In subsequent years, the laboratories of Ueli Schibler in Geneva and Michael Menaker in Virginia found that in mice and humans, every organ, every tissue, and almost every cell has its own circadian clock. Even when individual skin cells are placed into an experimental dish, their circadian clock continues to tick for days. Numerous other labs have contributed to our understanding of how circadian clocks operate in individual cells and organs.
Is there a Master Clock? In an orchestra, each musician reads their own notes and plays their own instrument, but they take cues from the conductor to play in a synchronized manner. With so many clocks in the body, even a small deviation in a small percentage of clocks would create chaos. One solution would be to have a master clock that synchronized all the individual clocks. Indeed, in the early 1970s, scientists located the master circadian clock. At the bottom of the brain, where the nerve fibers from our eyes criss-cross and enter our brain, there is a small cluster of only 20,000 neurons called the suprachiasmatic nucleus (SCN). Neurons within the SCN are directly or indirectly linked to many other parts of the brain. The SCN is so crucial that when an animal does not have one, it sleeps and wakes up at random times during the day. In fact, scientists suspect that the SCN becomes compromised in late stages of neurodegenerative diseases, like Alzheimer’s disease, causing the patients to lose sense of time and to sleep and wake up at random times. For animals that have had their SCN surgically removed, inserting an SCN from another animal re-establishes daily rhythms in sleep and wakefulness.
The location of the master circadian clock is very interesting, as these neurons have a dedicated link to the eye. This ensures that outside information concerning light and darkness is directly transferred from the eye to the master clock. Once the master clock is in sync with the outside day:night cycle, it can communicate this day:night information to the rest of the body. Another structure at the base of the brain (called the hypothalamus) regulates hunger, thirst, sleep, body temperature, and levels of various hormones. Being close to the hypothalamus as well, the SCN can coordinate daily rhythms in sleep-wake, hunger-satiety, body temperature, and hormones, which in turn synchronizes the individual clocks in each cell to form the grand orchestra that is the circadian rhythm.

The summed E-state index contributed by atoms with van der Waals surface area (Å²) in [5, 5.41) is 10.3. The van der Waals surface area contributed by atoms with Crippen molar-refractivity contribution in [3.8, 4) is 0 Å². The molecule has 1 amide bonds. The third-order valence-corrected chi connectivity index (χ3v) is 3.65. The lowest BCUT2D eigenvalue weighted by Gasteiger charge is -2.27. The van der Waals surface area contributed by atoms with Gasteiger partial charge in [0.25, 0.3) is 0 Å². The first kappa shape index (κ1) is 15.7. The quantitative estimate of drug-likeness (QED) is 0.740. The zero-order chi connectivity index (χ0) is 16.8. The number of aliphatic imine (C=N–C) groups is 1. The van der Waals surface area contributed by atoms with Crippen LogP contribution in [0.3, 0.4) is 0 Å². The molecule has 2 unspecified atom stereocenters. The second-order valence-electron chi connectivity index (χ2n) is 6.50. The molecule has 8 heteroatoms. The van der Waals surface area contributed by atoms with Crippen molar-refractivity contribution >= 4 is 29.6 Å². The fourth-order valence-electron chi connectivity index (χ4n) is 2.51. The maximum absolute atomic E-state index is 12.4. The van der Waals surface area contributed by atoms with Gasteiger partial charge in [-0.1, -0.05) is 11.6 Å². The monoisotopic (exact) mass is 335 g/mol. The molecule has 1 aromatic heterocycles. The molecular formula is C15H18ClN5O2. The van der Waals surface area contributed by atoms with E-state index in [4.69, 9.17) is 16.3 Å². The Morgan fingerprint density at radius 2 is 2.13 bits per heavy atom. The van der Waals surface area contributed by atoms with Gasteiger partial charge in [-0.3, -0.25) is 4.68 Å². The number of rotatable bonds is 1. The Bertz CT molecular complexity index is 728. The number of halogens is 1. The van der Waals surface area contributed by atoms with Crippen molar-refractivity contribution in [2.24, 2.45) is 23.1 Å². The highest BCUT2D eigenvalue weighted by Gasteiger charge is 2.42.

We need to delve a bit deeper if we are to understand precisely what constitutes a circadian clock. We know that the Per gene slowly rises and falls like the hand of a clock. The hand of the clock goes around because tens or hundreds of parts inside the clock move with precise speed to nudge or slow down each other. Similarly, there are dozens of different genes that work together to ultimately turn the Per gene on or off every 24 hours. Just like in a watch, each of these genes is essential for the clock to work with precision. They are generally called clock genes, and include Cry, Clock (yes, there is a gene named clock), Bmal1, Rev-Erb, Ror, etc. All of these genes are critical for our health, and mutations in these circadian clock genes slow down or speed up our circadian rhythms. These individuals are programmed to go to bed earlier or later than is considered normal.